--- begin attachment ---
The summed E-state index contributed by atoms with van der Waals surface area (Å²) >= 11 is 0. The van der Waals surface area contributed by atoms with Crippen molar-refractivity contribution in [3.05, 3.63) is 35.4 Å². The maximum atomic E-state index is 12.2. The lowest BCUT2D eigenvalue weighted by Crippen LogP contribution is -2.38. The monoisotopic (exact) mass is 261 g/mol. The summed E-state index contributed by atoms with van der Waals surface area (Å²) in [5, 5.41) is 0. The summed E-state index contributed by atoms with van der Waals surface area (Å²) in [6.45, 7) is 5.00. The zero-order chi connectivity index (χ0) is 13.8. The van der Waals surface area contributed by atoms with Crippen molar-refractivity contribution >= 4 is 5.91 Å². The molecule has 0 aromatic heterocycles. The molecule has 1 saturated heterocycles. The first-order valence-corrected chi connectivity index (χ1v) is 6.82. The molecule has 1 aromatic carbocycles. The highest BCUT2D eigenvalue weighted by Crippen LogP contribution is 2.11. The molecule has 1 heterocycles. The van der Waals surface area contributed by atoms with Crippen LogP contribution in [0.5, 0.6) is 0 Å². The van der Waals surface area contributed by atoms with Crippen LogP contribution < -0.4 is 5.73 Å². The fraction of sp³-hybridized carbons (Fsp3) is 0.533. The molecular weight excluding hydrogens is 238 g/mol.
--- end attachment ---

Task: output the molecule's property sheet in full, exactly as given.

The summed E-state index contributed by atoms with van der Waals surface area (Å²) >= 11 is 0. The van der Waals surface area contributed by atoms with Crippen molar-refractivity contribution in [3.05, 3.63) is 35.4 Å². The maximum atomic E-state index is 12.2. The lowest BCUT2D eigenvalue weighted by Crippen LogP contribution is -2.38. The monoisotopic (exact) mass is 261 g/mol. The summed E-state index contributed by atoms with van der Waals surface area (Å²) in [5, 5.41) is 0. The summed E-state index contributed by atoms with van der Waals surface area (Å²) in [6.45, 7) is 5.00. The zero-order chi connectivity index (χ0) is 13.8. The van der Waals surface area contributed by atoms with Crippen molar-refractivity contribution >= 4 is 5.91 Å². The molecule has 0 aromatic heterocycles. The molecule has 1 saturated heterocycles. The first-order valence-corrected chi connectivity index (χ1v) is 6.82. The molecule has 1 aromatic carbocycles. The highest BCUT2D eigenvalue weighted by Crippen LogP contribution is 2.11. The molecule has 1 heterocycles. The van der Waals surface area contributed by atoms with Crippen LogP contribution in [0.5, 0.6) is 0 Å². The van der Waals surface area contributed by atoms with Crippen LogP contribution < -0.4 is 5.73 Å². The fraction of sp³-hybridized carbons (Fsp3) is 0.533. The molecular weight excluding hydrogens is 238 g/mol.